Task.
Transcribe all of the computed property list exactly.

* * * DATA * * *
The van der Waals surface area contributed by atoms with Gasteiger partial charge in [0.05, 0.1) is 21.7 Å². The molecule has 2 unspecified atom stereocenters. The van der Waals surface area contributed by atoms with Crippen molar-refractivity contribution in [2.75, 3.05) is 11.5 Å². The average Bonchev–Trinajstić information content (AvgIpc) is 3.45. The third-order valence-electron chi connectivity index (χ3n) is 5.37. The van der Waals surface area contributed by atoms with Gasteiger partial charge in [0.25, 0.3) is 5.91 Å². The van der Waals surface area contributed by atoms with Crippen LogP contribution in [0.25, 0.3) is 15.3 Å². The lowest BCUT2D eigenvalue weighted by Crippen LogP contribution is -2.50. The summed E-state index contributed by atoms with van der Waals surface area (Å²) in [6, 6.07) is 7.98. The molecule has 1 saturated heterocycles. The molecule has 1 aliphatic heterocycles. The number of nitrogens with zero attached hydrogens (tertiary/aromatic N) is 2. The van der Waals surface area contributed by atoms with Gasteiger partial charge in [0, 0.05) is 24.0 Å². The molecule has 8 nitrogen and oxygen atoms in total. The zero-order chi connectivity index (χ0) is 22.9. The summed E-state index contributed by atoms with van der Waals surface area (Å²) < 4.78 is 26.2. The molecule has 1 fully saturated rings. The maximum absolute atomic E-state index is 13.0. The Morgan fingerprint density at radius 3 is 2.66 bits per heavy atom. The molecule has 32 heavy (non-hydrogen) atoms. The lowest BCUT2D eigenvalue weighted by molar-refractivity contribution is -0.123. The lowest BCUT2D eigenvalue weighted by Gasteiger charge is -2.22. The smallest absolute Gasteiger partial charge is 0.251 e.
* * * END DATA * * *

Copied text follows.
The van der Waals surface area contributed by atoms with Gasteiger partial charge in [0.05, 0.1) is 21.7 Å². The molecule has 2 unspecified atom stereocenters. The van der Waals surface area contributed by atoms with Crippen molar-refractivity contribution in [2.75, 3.05) is 11.5 Å². The average Bonchev–Trinajstić information content (AvgIpc) is 3.45. The third-order valence-electron chi connectivity index (χ3n) is 5.37. The van der Waals surface area contributed by atoms with Gasteiger partial charge in [0.25, 0.3) is 5.91 Å². The van der Waals surface area contributed by atoms with Crippen LogP contribution in [0.25, 0.3) is 15.3 Å². The lowest BCUT2D eigenvalue weighted by Crippen LogP contribution is -2.50. The summed E-state index contributed by atoms with van der Waals surface area (Å²) in [6, 6.07) is 7.98. The molecule has 1 saturated heterocycles. The molecule has 1 aliphatic heterocycles. The number of nitrogens with zero attached hydrogens (tertiary/aromatic N) is 2. The van der Waals surface area contributed by atoms with Gasteiger partial charge in [0, 0.05) is 24.0 Å². The molecule has 8 nitrogen and oxygen atoms in total. The zero-order chi connectivity index (χ0) is 22.9. The summed E-state index contributed by atoms with van der Waals surface area (Å²) < 4.78 is 26.2. The molecule has 1 fully saturated rings. The maximum absolute atomic E-state index is 13.0. The Morgan fingerprint density at radius 3 is 2.66 bits per heavy atom. The molecule has 32 heavy (non-hydrogen) atoms. The lowest BCUT2D eigenvalue weighted by molar-refractivity contribution is -0.123. The lowest BCUT2D eigenvalue weighted by Gasteiger charge is -2.22. The smallest absolute Gasteiger partial charge is 0.251 e.